This Week in Asia

Coronavirus to halve Australia's international student numbers - and not just universities will feel it

The international student crisis in Australia is causing a population shock that is only going to get worse, a new report by the Mitchell Institute has found.

The education policy think tank estimates that more than 300,000 fewer international students - half the pre-coronavirus numbers - will be in Australia by July 2021 if travel restrictions remain in place. The pandemic has already cut the number of international students who would normally be in Australia by over 210,000.

The report, Coronavirus and International Students, uses the latest data to map the impacts on international student numbers across Australia's cities.

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Where are international students now?

Since the pandemic began, the Australian government has released data showing the location of international students inside and outside Australia.

The table below compares the figures from March 2020, at the start of the pandemic, and November 2020.

International students inside and outside Australia.

The table shows total enrolments are down by 12 per cent since March 2020. Border closures mean new students are not replacing current students as they finish their courses.

The number of Australian-enrolled international students now studying remotely from outside Australia has increased from 116,774 to 138,060.

Enrolments from China have been the most affected. This is because travel restrictions were first imposed on people travelling from China in February. Many Chinese students were unable to enter Australia before the start of semester one in 2020 and remain outside Australia.

The data suggests Australia is facing the dual problem of fewer enrolments and fewer international students inside the country.

International students from China take pictures in their graduation gowns at the University of Sydney in July, after their in-person graduation ceremony was cancelled. Photo: Reuters

How will Australian cities be affected?

The Mitchell Institute has used the latest data to update previous research to explore the impact of the international student crisis on Australian cities.

The research shows the location and density of the reductions in international students vary by city. For instance, an estimated 72,000 fewer international students are living in Sydney because of the pandemic.

Inner-city regions have been the most affected. Areas with large Chinese international student populations, such as Hurstville in Sydney's southwest and Strathfield in Sydney's west, also show significant reductions.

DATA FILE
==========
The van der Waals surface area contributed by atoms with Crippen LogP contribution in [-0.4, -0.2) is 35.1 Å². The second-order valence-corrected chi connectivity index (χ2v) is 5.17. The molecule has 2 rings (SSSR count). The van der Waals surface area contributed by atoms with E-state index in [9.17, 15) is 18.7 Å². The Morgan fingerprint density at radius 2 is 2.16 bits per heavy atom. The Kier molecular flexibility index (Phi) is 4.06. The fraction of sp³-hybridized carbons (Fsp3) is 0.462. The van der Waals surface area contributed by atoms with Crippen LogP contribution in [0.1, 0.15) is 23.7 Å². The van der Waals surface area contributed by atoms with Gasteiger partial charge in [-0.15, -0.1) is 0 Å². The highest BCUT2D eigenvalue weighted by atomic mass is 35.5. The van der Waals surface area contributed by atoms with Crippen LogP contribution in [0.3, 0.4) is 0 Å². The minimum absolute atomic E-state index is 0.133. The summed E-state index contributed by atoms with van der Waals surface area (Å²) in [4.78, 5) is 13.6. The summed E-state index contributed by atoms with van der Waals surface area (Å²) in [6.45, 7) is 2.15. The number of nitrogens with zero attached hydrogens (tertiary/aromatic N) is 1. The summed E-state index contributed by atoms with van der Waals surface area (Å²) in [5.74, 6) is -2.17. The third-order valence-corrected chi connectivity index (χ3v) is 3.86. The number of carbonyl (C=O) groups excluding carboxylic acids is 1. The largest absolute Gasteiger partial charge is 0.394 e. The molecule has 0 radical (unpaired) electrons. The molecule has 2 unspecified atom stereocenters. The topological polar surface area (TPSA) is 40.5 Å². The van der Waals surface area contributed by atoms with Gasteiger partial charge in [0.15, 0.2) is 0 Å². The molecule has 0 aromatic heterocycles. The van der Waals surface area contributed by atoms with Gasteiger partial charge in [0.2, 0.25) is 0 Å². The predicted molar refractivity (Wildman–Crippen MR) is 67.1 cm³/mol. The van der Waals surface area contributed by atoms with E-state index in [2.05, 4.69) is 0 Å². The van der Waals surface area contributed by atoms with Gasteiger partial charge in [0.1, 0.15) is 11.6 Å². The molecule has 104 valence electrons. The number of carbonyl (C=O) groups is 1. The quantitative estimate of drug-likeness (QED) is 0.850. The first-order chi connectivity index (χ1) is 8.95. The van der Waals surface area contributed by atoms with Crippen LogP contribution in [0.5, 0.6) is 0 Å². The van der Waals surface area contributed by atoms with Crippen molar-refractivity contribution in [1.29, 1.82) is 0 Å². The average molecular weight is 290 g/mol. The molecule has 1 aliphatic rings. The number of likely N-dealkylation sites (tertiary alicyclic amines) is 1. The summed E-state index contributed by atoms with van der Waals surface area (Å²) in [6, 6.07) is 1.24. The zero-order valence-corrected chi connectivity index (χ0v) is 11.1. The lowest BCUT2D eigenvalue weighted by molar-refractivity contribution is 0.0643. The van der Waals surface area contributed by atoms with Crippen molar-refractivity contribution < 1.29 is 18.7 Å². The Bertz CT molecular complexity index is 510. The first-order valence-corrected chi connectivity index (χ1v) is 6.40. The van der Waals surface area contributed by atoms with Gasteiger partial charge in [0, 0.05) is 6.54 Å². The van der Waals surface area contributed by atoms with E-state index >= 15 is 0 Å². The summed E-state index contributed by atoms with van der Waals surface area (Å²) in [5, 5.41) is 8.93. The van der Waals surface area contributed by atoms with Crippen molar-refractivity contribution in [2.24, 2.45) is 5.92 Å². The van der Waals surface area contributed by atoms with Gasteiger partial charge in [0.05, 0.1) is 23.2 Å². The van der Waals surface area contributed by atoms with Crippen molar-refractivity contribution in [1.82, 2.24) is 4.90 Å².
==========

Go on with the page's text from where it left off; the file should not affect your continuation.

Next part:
Melbourne has experienced a similar reduction to Sydney - an estimated 64,000 international students.

Compared to Sydney, the reduction in numbers is much more concentrated in the inner city. There is also a notable reduction in Melbourne's southeast, near Monash University's Clayton campus.

Every major Australian city will be experiencing a significant drop in international students, although in different ways.

As the crisis continues, the impact on Australia's cities will evolve. The initial shock affected areas with large Chinese student populations. Further reductions are likely to involve students from other countries.

This will result in a more noticeable impact in areas with higher populations of non-Chinese international students.

A coronavirus testing facility in Melbourne, Australia. Photo: EPA-EFE

What can be done?

The location of international students is important. These students spend in the wider economy. About 57 per cent, or A$21.4 billion (US$15.5 billion), of the A$37.5 billion (US$27.3 billion) associated with the international education sector comes from spending on goods and services.

If international students are outside Australia, this will affect the many local communities and businesses that rely on them.

Trials are planned to bring international students back into Australia. This will help those whose studies have been disrupted by the pandemic.

However, it is unclear whether such efforts will be enough to reverse the downward trend in the number of international students living in Australia.

Australia's handling of the coronavirus pandemic might also create opportunities. Australia competes with other countries in the international education market, such as the United Kingdom and the United States.

Fewer coronavirus cases might make Australia a more attractive study location than other countries.

Ultimately, Australia's international education sector will look very different after coronavirus. The emphasis that the Australian government has placed on the international education sector suggests it is not a matter of "if" international students return, but "when".

It may also be wise to add "how" to the discussions. This is because there were concerns before the pandemic about Australia's reliance on international student revenue.

Planning for the return of international students will ensure Australia rebuilds with a sustainable and equitable international education sector.

Peter Hurley is Policy Fellow at the Mitchell Institute of Education and Health Policy at Victoria University.

This article is republished from The Conversation under a Creative Commons licence. Read the original article.

This article originally appeared on the South China Morning Post (SCMP).

Copyright (c) 2020. South China Morning Post Publishers Ltd. All rights reserved.

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